Heritage: Romford’s role during the Civil War

PUBLISHED: 15:00 12 November 2017

The Market Place, Romford. The Royalists probably formed up here in 1648. Picture: Archant archive

The Market Place, Romford. The Royalists probably formed up here in 1648. Picture: Archant archive


Havering supported the Roundheads against Charles I, says Prof Ged Martin

The main battles in the English Civil War, between 1642 and 1646, took place far from Essex. The county supported Parliament against King Charles the First.

But, in May 1648, Royalists staged uprisings around the country. In Kent, they were hammered by the ruthless Parliamentary general, Sir Thomas Fairfax.

The remnant of the Kentish rebels, no more than 500 men, crossed the Thames and occupied Stratford. They were in poor shape, “almost ready to fall down in the Street for Want of Food”.

Across the river Lea, Parliamentary troops – militia from London – prepared to attack them.

Tired of Parliament, and its expensive Army, opinion in Essex had switched to support the King.

The Royalist general, the Earl of Norwich, dashed to Chelmsford (despite “his great age” – he was 63), where an enthusiastic Royalist, Sir Charles Lucas, persuaded Essex men to fight.

On Wednesday, June 3, 1648, General Lord Norwich sent orders to his men at Stratford to march towards Chelmsford.

“On Wednesday Night, we met the General at Rumford,” a Royalist veteran recalled. The eleven-mile march had been harassed by the Parliamentary troops. The Royalists had probably moved in slow leapfrog fashion, Section A protecting the rear while Section B regrouped a few hundred miles further east, allowing Section A to pass through them to a fresh defensive position, and so on.

As a result of this prolonged defensive action along today’s A118, not all the Royalists could reach Romford that evening.

“The Enemy coming after us, so obstructed our march, by alarming us in the Rear, that the whole Body could not get up till the next Morning, though the Enemy dare not venture to fall upon our Rear Guard.”

Romford town probably contained about 1,000 people – we don’t know the exact number.

The arrival of even a few hundred soldiers was bad news. They would have forced their way into inns and homes, commandeered food and supplies without payment – and women were in danger.

Havering’s leading Roundhead, Carew Hervey Mildmay, lived at Marks, a moated mansion west of Collier Row.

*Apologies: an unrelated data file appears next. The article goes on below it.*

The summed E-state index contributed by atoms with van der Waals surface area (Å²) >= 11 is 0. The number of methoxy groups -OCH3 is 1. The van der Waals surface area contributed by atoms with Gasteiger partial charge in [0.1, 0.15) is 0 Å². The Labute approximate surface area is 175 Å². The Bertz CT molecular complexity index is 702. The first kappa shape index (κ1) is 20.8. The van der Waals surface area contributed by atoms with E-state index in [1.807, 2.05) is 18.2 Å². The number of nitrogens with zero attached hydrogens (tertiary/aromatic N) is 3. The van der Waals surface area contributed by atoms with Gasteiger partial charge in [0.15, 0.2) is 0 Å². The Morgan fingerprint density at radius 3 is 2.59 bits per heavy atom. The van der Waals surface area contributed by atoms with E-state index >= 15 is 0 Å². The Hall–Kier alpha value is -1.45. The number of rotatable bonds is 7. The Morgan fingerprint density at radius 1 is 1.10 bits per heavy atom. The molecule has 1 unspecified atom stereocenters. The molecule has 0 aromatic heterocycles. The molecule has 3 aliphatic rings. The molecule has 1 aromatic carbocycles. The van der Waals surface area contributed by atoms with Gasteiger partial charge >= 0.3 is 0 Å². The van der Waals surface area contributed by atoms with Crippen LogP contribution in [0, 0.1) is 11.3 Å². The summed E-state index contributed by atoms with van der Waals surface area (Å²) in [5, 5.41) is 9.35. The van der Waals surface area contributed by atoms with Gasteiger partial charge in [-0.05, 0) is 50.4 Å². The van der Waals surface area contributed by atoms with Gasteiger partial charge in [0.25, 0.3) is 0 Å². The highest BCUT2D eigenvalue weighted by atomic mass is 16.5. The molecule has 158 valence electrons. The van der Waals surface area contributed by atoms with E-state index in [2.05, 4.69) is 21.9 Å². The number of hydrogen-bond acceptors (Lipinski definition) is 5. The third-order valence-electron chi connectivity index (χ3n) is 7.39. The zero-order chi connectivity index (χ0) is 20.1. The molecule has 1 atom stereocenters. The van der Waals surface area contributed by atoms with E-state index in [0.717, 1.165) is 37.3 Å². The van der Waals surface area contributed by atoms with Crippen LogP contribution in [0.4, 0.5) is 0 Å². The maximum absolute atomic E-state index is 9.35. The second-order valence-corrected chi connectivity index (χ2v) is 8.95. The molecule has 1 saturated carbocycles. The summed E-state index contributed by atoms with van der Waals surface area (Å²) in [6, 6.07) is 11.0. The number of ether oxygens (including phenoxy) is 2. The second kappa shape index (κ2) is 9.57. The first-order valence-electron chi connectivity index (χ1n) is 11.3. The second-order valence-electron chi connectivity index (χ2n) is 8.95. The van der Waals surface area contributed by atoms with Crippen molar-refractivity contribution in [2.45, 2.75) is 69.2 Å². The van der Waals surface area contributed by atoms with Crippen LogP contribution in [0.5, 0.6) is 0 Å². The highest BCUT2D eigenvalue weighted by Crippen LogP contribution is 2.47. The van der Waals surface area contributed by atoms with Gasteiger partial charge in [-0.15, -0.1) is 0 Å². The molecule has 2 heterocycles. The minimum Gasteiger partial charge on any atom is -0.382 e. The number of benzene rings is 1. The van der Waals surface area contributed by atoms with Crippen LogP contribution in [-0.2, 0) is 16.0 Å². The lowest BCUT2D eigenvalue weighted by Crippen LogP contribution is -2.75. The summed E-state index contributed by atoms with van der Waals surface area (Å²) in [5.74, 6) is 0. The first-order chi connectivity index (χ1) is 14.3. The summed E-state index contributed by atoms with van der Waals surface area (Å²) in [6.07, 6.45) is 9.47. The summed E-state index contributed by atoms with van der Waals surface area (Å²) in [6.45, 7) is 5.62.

He’s said to have fled from the advancing Royalists by swimming his moat.

On Thursday morning, the Royalists probably formed up in the Market Place.

Then “we marched on towards Burntwood” (as Brentwood was often called). There’s no mention of any volunteers from Romford joining their bedraggled force.

The Royalists were fortunate that the Parliamentary commander, Sir Thomas Fairfax, was still in Kent. He arrived later, passing through Horndon-on-the-Hill.

Fairfax would certainly have attacked and overwhelmed the weak Royalist remnant.

Wayside pubs, like the Ship in Gidea Park and the Golden Fleece at Brook Street, were probably plundered for food and drink.

Parliamentary soldiers immediately entered Romford “and followed us with Alarms in our Rear”. There are no reports of casualties, but it took all day for the Royalists to cover the six miles through Gidea Park and Harold Wood.

At Brentwood, their prospects improved.

Sir Charles Lucas arrived with reinforcements, and more volunteers appeared at Chelmsford the following day. Lord Norwich’s force soon grew to 4,000 men.

The 1648 uprising ended in tragedy.

The Royalists took refuge in the walled town of Colchester, hoping that other uprisings around the country would come to their aid.

They endured a thirteen-week siege, until starvation forced them to surrender.

It’s likely that 2,000 people died in the misery. Colchester took decades to recover.

The vengeful Fairfax had Lucas and another Royalist officer, Sir George Lisle, shot by firing squad outside Colchester Castle.

Lord Norwich escaped the death penalty thanks to the casting vote of the Speaker of the House of Commons.

Charles I also paid the price for being the focus of the uprisings. He was executed in January 1649.

It’s said that grass never grew on the spot where Lucas and Lisle fell. Today it’s tarmac.

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